What Americans Need Are Jobs

unemployment-line-350Details are emerging about the House-Senate Conference Committee charged with developing a new budget. That would presumably head off the continued threat of a renewed Republican government shutdown – a catastrophe which is currently scheduled for January 15 – and would presumably also defuse the GOP’s threat to throw the government into default.

A word for the members of the Committee: Today the S&P 500 stock market index hit record highs, while newly-released employment statistics were even weaker than expected. Your mission couldn’t be clearer. You must create a budget which creates jobs for the American people.

The Wrong Assignment

Nevertheless, many politicians are misinterpreting their assignment. You’ll hear them say that the Committee’s been charged with finding a “deficit reduction plan” that’s acceptable to both parties.

Congress wasn’t elected to “reduce the deficit.” According to polling from 2012, it — and the president — were elected to create jobs. You certainly weren’t elected to create a more hospitable climate for offshoring mega-corporations. And if you think you were, feel free to declare “Mission accomplished.”

The stock market hit record highs today. The jobs report was unexpectedly weak, after nearly 5 years of devastating unemployment and underemployment. So get on with it, please, ladies and gentlemen of the Committee.

Your assignment hasn’t changed since you were elected. Two thirds of voters polled earlier this year stated that the government’s top priority should be job creation. Voters still believe that we need jobs in order to fix the economy, according to Gallup polling, and they’re right.

Getting the Picture

You have your work cut out for you. This chart illustrates the millions of people who have been left behind by our anemic recovery.

2013-10-22-jobchart.jpg
This chart, on the other hand, shows that the deficit is falling rapidly — too rapidly, in fact, given the urgent need for government investment in jobs, infrastructure, and economic growth.

Please: Fix what’s broken, not what isn’t.

The Voodoo Didn’t Work

Some politicians and pundits still insist that lower taxes and reduced government spending will lower unemployment. They continue to claim that an agenda of tax breaks for corporations and the wealthy — packaged nowadays with the misleading label “tax reform” – is a job creation program.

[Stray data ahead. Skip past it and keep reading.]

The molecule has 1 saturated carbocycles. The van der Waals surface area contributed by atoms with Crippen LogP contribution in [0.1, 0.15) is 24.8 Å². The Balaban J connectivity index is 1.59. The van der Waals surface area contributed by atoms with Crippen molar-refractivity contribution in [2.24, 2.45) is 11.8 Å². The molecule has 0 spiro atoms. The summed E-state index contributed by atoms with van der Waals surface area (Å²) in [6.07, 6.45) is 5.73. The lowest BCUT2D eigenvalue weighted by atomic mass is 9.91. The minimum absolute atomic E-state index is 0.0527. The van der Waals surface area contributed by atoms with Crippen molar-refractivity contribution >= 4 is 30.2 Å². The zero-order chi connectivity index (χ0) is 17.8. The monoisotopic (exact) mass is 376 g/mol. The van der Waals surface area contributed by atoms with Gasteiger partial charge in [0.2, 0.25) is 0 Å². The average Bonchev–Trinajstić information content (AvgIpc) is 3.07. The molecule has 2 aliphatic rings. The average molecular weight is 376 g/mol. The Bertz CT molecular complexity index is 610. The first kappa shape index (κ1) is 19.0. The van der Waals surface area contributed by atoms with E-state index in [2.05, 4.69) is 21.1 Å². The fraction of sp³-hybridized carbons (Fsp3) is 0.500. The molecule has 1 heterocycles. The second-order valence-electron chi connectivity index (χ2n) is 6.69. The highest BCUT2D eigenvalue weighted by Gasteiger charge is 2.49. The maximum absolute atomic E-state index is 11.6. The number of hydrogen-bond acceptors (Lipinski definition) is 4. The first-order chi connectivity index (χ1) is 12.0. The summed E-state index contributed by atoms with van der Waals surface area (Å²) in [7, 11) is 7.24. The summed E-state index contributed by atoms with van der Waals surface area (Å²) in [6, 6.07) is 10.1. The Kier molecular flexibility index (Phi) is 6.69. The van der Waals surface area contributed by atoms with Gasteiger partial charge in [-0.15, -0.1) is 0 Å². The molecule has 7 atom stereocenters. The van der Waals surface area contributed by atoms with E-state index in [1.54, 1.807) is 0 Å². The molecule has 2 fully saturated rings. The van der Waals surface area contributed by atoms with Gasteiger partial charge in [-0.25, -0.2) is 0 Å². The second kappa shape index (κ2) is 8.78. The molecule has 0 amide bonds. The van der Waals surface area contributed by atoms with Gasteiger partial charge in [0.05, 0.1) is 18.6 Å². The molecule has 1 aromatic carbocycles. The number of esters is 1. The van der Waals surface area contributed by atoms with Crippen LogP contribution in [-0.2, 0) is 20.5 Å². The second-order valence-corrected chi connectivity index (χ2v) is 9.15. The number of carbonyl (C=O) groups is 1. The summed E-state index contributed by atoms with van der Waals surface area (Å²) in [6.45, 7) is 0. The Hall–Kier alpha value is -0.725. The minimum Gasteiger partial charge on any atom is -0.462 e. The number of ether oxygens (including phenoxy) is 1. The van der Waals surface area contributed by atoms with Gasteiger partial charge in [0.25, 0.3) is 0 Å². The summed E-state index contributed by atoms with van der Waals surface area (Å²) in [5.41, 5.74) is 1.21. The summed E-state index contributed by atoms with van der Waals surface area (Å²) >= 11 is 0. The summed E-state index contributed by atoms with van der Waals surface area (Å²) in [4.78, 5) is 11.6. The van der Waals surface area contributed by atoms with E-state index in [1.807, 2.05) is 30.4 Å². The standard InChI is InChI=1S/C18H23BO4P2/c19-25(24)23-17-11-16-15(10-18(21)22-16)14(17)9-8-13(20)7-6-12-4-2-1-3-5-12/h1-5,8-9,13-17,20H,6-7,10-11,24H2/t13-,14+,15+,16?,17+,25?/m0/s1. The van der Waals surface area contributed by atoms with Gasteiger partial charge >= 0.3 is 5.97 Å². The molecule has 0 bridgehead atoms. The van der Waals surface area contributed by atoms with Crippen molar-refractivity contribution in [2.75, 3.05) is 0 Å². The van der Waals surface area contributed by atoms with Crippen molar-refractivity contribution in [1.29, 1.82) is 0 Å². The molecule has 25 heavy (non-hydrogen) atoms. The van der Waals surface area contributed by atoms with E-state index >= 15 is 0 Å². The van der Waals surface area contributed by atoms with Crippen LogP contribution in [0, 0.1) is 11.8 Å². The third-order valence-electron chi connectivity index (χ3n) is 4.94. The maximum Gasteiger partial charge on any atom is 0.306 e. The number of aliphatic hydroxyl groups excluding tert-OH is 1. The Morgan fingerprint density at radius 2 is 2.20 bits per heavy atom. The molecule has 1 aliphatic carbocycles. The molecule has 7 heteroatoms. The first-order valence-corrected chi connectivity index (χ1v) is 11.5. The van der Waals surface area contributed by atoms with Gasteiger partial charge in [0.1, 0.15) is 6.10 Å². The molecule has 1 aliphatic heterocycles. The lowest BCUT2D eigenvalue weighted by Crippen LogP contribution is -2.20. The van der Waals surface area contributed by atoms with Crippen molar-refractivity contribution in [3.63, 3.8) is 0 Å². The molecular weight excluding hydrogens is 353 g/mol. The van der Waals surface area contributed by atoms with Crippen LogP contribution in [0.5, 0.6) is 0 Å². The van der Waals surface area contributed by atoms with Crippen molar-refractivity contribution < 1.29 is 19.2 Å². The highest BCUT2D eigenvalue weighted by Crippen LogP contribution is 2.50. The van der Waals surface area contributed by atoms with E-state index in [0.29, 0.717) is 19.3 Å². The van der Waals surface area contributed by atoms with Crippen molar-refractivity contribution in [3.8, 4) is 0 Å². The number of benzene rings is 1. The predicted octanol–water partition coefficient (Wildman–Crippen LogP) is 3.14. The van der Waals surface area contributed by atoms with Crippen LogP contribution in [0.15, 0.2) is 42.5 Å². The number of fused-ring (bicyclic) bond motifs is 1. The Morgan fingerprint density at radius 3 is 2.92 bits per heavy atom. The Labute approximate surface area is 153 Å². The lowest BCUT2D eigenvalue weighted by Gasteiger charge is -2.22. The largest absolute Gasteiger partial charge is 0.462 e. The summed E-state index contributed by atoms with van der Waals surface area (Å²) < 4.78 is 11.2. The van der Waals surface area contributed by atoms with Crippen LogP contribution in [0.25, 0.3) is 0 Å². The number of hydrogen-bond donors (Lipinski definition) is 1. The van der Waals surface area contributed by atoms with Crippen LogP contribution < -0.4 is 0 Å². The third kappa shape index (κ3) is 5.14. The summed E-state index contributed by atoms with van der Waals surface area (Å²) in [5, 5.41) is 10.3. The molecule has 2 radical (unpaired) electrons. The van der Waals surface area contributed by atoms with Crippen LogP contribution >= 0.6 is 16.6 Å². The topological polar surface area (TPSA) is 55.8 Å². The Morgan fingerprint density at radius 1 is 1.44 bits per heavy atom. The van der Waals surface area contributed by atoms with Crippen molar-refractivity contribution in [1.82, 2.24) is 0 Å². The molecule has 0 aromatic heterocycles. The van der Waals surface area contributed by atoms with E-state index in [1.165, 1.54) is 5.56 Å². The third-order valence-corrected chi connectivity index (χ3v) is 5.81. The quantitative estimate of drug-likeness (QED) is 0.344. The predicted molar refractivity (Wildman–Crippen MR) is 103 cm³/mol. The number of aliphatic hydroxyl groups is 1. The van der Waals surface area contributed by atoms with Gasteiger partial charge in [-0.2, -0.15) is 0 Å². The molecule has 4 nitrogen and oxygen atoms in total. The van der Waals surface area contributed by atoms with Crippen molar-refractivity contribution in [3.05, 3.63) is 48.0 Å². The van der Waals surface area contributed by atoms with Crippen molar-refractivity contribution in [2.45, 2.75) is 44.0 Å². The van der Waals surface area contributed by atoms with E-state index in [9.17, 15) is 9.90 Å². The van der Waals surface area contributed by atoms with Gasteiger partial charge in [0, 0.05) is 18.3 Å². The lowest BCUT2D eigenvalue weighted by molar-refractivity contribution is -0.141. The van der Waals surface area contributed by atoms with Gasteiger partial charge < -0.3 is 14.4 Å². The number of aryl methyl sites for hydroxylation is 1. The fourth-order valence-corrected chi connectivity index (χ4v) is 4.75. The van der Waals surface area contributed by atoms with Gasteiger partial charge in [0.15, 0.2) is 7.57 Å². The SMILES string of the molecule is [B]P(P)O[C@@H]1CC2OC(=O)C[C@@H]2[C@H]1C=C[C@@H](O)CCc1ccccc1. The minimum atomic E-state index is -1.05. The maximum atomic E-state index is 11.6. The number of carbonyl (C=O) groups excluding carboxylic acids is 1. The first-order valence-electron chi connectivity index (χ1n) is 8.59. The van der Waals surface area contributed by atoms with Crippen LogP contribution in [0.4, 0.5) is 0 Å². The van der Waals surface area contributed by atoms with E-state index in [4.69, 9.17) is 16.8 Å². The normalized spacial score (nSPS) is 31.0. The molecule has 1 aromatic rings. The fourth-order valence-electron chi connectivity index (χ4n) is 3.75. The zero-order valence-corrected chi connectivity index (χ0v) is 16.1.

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If you’re one of the people who feels that way, our question for you is a simple one: Where are the jobs? Your agenda has been in place for more than a decade, with low tax rates for the wealthy and corporations, and cuts in government spending.

Corporate taxes are at or near a sixty-year low, and your “reform” would fix those historical tax giveaways for mega-corporations as a permanent tax rate. Millionaires and billionaires, who paid 73 or 74 percent on most of their income at the start of the Reagan era, now have a top official tax rate of 39.6 percent — and, thanks to plentiful loopholes, usually pay much less than that.

The cuts which have already been forced on us have cost the economy nearly 1,000,000 jobs, according to the most conservative estimate, while robbing our economy of tens of billions in growth.

Do you really think we want more of the same?

Common Sense

As Dean Baker recently pointed out, many Democrats nevertheless seem to have bought into the deeply misguided deficit agenda. That’s a profound error, both economically and politically. The American people are looking to Democrats to be the voice of reason. Please don’t let them down.

You can’t cut government jobs in an economy wracked by unemployment — an economy whose current “multiplier effect” translates them into many more nongovernment jobs which will be lost — and still tell us your approach works. Everything, including economics, common sense, and historical experience, tells us how to fix our economy: by investing in our economy and creating jobs.